I am heavyhearted that I am writing this post. It pains me to see us treating each other this way. One thing that I have a difficult time with is being witness to other survivors of abuse attempting to “one up” each other and prove who experienced the worst circumstances during their abuse. Don’t we all remember how WE felt when we were being invalidated and dismissed? What gives any of us the right to do that to someone else? Regardless of any of our circumstances, we are never entitled to invalidate someone else’s story. Minimizing another’s survival story – whether or not this is done publicly – can re-traumatized them and push them back into silence and shame. Depression. Self-loathing. Shame. Silence. Why on earth does this even happen? How is this even a thing?
“Yeah, you think that’s bad, but how about this…..?”
“Well at least you weren’t <insert action here> like I was by my abuser!”
“Are you suggesting that is as bad as this?”
- You cannot compare your physical abuse against another’s physical abuse.
- You cannot compare your physical abuse against another’s emotional abuse.
- You cannot compare your emotional abuse against another’s physical abuse.
- You cannot compare your emotional abuse against another’s emotional abuse.
- You cannot compare your abuse endured as a woman when perpetrated by a man against a man abused by a woman.
- You cannot compare your abuse endured as a man when perpetrated by a woman against a woman abused by a man.
- You cannot compare your abuse endured as a woman when perpetrated by a woman against a woman abused by a man.
- You cannot compare your abuse endured as a man when perpetrated by a man against a man abused by a woman.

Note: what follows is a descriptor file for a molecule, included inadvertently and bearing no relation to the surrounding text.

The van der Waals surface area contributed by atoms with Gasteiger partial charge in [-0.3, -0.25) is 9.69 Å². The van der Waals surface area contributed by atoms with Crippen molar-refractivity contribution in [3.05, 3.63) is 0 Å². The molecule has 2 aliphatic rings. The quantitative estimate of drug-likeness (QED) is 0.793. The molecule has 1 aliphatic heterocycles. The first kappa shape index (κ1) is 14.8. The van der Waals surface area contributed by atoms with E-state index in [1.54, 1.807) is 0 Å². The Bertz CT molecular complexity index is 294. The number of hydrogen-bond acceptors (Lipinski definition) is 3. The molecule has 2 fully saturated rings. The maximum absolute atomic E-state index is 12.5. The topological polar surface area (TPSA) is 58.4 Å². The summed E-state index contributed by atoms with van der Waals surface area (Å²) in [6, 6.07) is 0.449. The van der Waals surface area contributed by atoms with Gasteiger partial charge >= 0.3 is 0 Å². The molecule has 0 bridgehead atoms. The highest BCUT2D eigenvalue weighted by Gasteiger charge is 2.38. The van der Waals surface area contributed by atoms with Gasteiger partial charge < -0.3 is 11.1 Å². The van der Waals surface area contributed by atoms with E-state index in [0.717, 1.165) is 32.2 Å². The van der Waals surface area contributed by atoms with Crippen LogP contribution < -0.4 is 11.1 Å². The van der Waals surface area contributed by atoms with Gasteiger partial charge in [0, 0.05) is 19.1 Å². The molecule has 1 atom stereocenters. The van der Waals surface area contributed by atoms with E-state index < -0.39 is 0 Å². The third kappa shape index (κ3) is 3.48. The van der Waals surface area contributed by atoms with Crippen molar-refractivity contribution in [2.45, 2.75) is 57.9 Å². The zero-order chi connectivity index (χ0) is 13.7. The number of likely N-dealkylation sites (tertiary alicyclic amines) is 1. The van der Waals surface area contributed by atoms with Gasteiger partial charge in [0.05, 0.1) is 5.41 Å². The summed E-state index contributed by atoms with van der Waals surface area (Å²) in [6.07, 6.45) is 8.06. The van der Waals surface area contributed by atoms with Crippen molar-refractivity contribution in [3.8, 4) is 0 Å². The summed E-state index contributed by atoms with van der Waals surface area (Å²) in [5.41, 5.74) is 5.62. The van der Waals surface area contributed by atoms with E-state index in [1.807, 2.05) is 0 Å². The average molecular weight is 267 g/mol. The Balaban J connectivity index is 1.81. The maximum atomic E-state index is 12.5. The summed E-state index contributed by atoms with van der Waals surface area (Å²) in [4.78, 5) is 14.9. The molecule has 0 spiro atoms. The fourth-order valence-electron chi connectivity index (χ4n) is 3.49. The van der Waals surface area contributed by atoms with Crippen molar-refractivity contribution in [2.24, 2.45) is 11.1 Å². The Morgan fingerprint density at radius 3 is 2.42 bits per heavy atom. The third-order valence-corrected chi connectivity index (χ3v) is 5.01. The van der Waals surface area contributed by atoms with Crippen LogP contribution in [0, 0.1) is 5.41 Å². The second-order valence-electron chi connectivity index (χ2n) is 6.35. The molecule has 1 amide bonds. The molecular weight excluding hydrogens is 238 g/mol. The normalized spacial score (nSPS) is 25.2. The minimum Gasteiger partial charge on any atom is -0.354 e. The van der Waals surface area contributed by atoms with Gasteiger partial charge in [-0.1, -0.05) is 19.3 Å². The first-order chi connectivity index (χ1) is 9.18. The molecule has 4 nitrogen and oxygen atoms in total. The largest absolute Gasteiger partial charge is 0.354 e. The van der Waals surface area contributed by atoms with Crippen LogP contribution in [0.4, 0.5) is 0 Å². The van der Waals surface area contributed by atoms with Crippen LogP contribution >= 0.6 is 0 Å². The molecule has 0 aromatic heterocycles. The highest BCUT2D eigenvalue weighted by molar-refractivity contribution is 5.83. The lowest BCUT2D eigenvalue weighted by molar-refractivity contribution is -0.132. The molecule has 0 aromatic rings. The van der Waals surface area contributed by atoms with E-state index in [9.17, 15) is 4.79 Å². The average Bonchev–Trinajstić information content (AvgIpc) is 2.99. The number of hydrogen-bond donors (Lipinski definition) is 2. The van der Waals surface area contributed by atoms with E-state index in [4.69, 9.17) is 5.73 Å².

None of us have the same exact story or same exact circumstances. We have varying degrees of emotional response to trauma – some are more sensitive to the damage caused and have a harder time recovering. Or some of might not be as sensitive but have a huge lack of support around us. Or some of us might have a hard time coping AND a chronic lack of support causing us to struggle more. Maybe some of us have survived previous trauma. Maybe some of us have health conditions making the situation more stressful (and dangerous).
Domestic violence – regardless of the method(s) used – occurs in all cultures, religions, economic groups, social standings, education levels, and orientation. It occurs in multi-million dollar homes, middle class, and profoundly poor communities. It occurs in heterosexual and same sex relationships. Men can be abused. Those with disabilities and the elderly can be abused. Resources are limited and not everyone has equal access to them. Some communities might have a harder time accessing services because each demographic faces its own unique challenges. It doesn’t matter if it’s from stigma, lack of funding to adequate services, or no services at all. Whenever someone cannot safely access those services, they continue to be at risk.
Arguing your point is not a healthy way to raise awareness. Me talking about experiences as a woman being abused by a man does not equate me to saying men cannot be abused. It means that I am a woman who was abused by a man, and I cannot talk about my experiences from any other viewpoint than the circumstances in which my abuse occurred. I understand that there are some stigmas of being abused in other circumstances that I do not have to deal with, and I understand that this can make it harder for those of you for whom this is a reality to share without fear of being mocked or ridiculed or dismissed as a liar. However, raising your voice in anger at other survivors is not the way to address the issue. I understand there is stigma against male victims of abuse, and I also understand that I can never truly know how this feels.
How can we change this?